CAF should bar ref who brought shame to Afcon

Nkareng Matshe Sports editor
Tunisia coach Mondher Kebaier remonstrates with the referee Janny Sikazwe after the match.
Tunisia coach Mondher Kebaier remonstrates with the referee Janny Sikazwe after the match.
Image: Mohamed Abd El Ghany

For an organisation that frequently comes under attack, sometimes unfairly, the Confederation of African Football (CAF) has a worrying habit of giving further ammunition to its detractors.

Some of those cynics were against the Africa Cup of Nations being staged now, citing a rise in Covid-19 cases, but prominent people such as Ian Wright, the Arsenal legend, openly defended CAF and called out the racist campaign aimed at halting this continent’s most prestigious tournament.

But barely days after the event kicked off in Cameroon, it has been marred by controversy, leaving you wondering if sceptics who sought to dissuade some of the superstars from performing for their national sides in the west African country had a point, after all.

To be blunt, the football has been awfully dreary and the TV commentary way below par. But the slow start was expected after some teams suffered withdrawals and late arrivals due to Covid-19. At the time of writing, only one team, Cameroon, had scored more than once, with almost all the games decided by the odd goal.

But the most embarrassing moment of the competition thus far came on Wednesday in the match between Tunisia and Mali, which Zambian referee Janny Sikazwe inexplicably ended prematurely. A damaging incident like that demanded of CAF to act quickly to repair its image, but instead the organisation headed by Patrice Motsepe further shot itself in the foot by trying to force the match to be played to conclusion, 40 minutes after the teams had departed the field.

“The players were taking ice baths for 35 minutes before they were called back out again,” Tunisia coach Mondher Kebaier was quoted as saying by Reuters.

Could no-one, including the match commissioner, fourth official, referee’s assistants and those in the VAR booth, have made a call directly after the match amid Tunisia’s vehement, legitimate protests? Why wait 40 minutes for such a straightforward matter?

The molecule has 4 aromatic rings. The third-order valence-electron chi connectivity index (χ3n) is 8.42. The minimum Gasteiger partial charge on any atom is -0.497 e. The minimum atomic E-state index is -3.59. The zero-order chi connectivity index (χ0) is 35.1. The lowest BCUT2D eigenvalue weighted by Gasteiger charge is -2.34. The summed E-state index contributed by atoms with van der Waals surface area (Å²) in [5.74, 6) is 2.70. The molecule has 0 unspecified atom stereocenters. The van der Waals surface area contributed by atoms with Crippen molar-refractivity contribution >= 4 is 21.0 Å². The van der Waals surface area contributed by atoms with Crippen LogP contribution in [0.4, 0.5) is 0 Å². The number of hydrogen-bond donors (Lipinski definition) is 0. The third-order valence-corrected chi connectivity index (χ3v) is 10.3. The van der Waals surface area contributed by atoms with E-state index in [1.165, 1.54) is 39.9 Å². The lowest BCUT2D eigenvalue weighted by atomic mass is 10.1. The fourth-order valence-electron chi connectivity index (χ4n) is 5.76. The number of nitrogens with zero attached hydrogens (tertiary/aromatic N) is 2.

That Sikazwe’s competence was questionable had been evident throughout the match, most noticeably when he was called to review a red card handed to Mali’s El Bilal Toure on VAR. A more proficient ref would surely have downgraded the decision to a yellow card on seeing the incident on replay.

When the inept Sikazwe refused to reverse his initial decision, it should have sounded the alarm that he was clearly on a mission to disgrace the Afcon. After all, a few minutes earlier he had bizarrely ended the match on 86 minutes, only to be called to order by enraged Tunisians.

The question now is what action will CAF take against Sikazwe? This was no genuine ref error. It can’t be, when he presumably had to stop the clock several times in that second half to consult VAR, and for a drinks break. Tunisians are correct to call it plain cheating.

CAF should seize the opportunity to cleanse whatever is left of its reputation that is haemorrhaging after this sordid incident: they must send Sikazwe and his team packing, immediately. Tunisians have demanded a replay, but that’s probably not possible given the tight schedule.

What shouldn’t happen is for CAF to sweep the incident under the carpet, hoping it will all blow over. Even its most ardent supporters would struggle to wriggle out of this one.

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